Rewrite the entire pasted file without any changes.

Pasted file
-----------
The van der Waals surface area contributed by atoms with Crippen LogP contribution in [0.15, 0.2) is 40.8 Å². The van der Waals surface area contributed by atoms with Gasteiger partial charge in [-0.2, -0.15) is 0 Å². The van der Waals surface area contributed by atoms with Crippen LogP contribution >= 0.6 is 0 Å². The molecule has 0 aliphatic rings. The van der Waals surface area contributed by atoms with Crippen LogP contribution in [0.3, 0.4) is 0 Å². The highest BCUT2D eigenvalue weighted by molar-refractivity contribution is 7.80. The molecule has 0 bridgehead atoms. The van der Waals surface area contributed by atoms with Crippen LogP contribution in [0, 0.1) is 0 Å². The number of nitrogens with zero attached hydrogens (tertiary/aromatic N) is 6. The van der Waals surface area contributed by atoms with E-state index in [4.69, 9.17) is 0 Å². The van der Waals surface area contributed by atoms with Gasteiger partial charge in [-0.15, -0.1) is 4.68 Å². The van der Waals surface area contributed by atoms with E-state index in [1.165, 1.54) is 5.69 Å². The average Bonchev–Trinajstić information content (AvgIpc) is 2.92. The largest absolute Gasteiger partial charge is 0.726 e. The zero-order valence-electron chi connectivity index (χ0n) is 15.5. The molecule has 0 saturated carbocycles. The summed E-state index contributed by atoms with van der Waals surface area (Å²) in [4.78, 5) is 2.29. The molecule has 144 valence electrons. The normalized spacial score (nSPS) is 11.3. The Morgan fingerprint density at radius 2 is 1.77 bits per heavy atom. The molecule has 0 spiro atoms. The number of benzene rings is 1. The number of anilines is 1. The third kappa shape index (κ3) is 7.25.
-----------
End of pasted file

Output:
The van der Waals surface area contributed by atoms with Crippen LogP contribution in [0.15, 0.2) is 40.8 Å². The van der Waals surface area contributed by atoms with Gasteiger partial charge in [-0.2, -0.15) is 0 Å². The van der Waals surface area contributed by atoms with Crippen LogP contribution >= 0.6 is 0 Å². The molecule has 0 aliphatic rings. The van der Waals surface area contributed by atoms with Crippen LogP contribution in [0.3, 0.4) is 0 Å². The highest BCUT2D eigenvalue weighted by molar-refractivity contribution is 7.80. The molecule has 0 bridgehead atoms. The van der Waals surface area contributed by atoms with Crippen LogP contribution in [0, 0.1) is 0 Å². The number of nitrogens with zero attached hydrogens (tertiary/aromatic N) is 6. The van der Waals surface area contributed by atoms with E-state index in [4.69, 9.17) is 0 Å². The van der Waals surface area contributed by atoms with Gasteiger partial charge in [-0.15, -0.1) is 4.68 Å². The van der Waals surface area contributed by atoms with E-state index in [1.165, 1.54) is 5.69 Å². The average Bonchev–Trinajstić information content (AvgIpc) is 2.92. The largest absolute Gasteiger partial charge is 0.726 e. The zero-order valence-electron chi connectivity index (χ0n) is 15.5. The molecule has 0 saturated carbocycles. The summed E-state index contributed by atoms with van der Waals surface area (Å²) in [4.78, 5) is 2.29. The molecule has 144 valence electrons. The normalized spacial score (nSPS) is 11.3. The Morgan fingerprint density at radius 2 is 1.77 bits per heavy atom. The molecule has 0 spiro atoms. The number of benzene rings is 1. The number of anilines is 1. The third kappa shape index (κ3) is 7.25.